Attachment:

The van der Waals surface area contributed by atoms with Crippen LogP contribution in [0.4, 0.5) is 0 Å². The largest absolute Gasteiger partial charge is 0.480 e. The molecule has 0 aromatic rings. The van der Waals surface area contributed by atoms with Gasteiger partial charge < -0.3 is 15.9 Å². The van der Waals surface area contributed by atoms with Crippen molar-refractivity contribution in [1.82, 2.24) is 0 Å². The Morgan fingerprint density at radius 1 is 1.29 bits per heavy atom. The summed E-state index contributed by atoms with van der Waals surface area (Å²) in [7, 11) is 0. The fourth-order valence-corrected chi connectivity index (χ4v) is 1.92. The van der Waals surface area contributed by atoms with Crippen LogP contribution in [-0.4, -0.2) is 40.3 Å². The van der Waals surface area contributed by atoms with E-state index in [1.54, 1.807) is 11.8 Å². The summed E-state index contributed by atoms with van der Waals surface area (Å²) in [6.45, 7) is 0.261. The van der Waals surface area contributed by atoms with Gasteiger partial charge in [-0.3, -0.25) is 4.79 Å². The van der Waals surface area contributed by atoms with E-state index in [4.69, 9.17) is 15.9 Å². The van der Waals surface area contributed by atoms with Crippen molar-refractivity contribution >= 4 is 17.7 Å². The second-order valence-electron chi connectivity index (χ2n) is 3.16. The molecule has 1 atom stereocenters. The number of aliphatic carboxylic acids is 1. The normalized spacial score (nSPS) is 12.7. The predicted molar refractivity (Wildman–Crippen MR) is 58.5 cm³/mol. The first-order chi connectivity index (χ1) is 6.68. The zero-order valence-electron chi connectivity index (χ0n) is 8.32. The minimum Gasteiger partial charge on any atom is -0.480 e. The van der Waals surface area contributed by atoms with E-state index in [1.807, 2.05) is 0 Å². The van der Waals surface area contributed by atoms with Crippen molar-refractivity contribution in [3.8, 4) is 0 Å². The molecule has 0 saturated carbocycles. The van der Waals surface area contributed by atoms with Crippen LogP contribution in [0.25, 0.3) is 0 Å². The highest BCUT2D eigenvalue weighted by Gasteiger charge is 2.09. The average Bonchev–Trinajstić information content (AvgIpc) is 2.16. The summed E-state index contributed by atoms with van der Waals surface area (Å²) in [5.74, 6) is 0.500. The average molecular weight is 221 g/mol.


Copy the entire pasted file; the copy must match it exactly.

The van der Waals surface area contributed by atoms with Crippen LogP contribution in [0.4, 0.5) is 0 Å². The largest absolute Gasteiger partial charge is 0.480 e. The molecule has 0 aromatic rings. The van der Waals surface area contributed by atoms with Gasteiger partial charge < -0.3 is 15.9 Å². The van der Waals surface area contributed by atoms with Crippen molar-refractivity contribution in [1.82, 2.24) is 0 Å². The Morgan fingerprint density at radius 1 is 1.29 bits per heavy atom. The summed E-state index contributed by atoms with van der Waals surface area (Å²) in [7, 11) is 0. The fourth-order valence-corrected chi connectivity index (χ4v) is 1.92. The van der Waals surface area contributed by atoms with Crippen LogP contribution in [-0.4, -0.2) is 40.3 Å². The van der Waals surface area contributed by atoms with E-state index in [1.54, 1.807) is 11.8 Å². The summed E-state index contributed by atoms with van der Waals surface area (Å²) in [6.45, 7) is 0.261. The van der Waals surface area contributed by atoms with Gasteiger partial charge in [-0.3, -0.25) is 4.79 Å². The van der Waals surface area contributed by atoms with E-state index in [4.69, 9.17) is 15.9 Å². The van der Waals surface area contributed by atoms with Crippen molar-refractivity contribution >= 4 is 17.7 Å². The second-order valence-electron chi connectivity index (χ2n) is 3.16. The molecule has 1 atom stereocenters. The number of aliphatic carboxylic acids is 1. The normalized spacial score (nSPS) is 12.7. The predicted molar refractivity (Wildman–Crippen MR) is 58.5 cm³/mol. The first-order chi connectivity index (χ1) is 6.68. The zero-order valence-electron chi connectivity index (χ0n) is 8.32. The minimum Gasteiger partial charge on any atom is -0.480 e. The van der Waals surface area contributed by atoms with E-state index in [1.807, 2.05) is 0 Å². The van der Waals surface area contributed by atoms with Crippen molar-refractivity contribution in [3.8, 4) is 0 Å². The molecule has 0 saturated carbocycles. The van der Waals surface area contributed by atoms with Crippen LogP contribution in [0.25, 0.3) is 0 Å². The highest BCUT2D eigenvalue weighted by Gasteiger charge is 2.09. The average Bonchev–Trinajstić information content (AvgIpc) is 2.16. The summed E-state index contributed by atoms with van der Waals surface area (Å²) in [5.74, 6) is 0.500. The average molecular weight is 221 g/mol.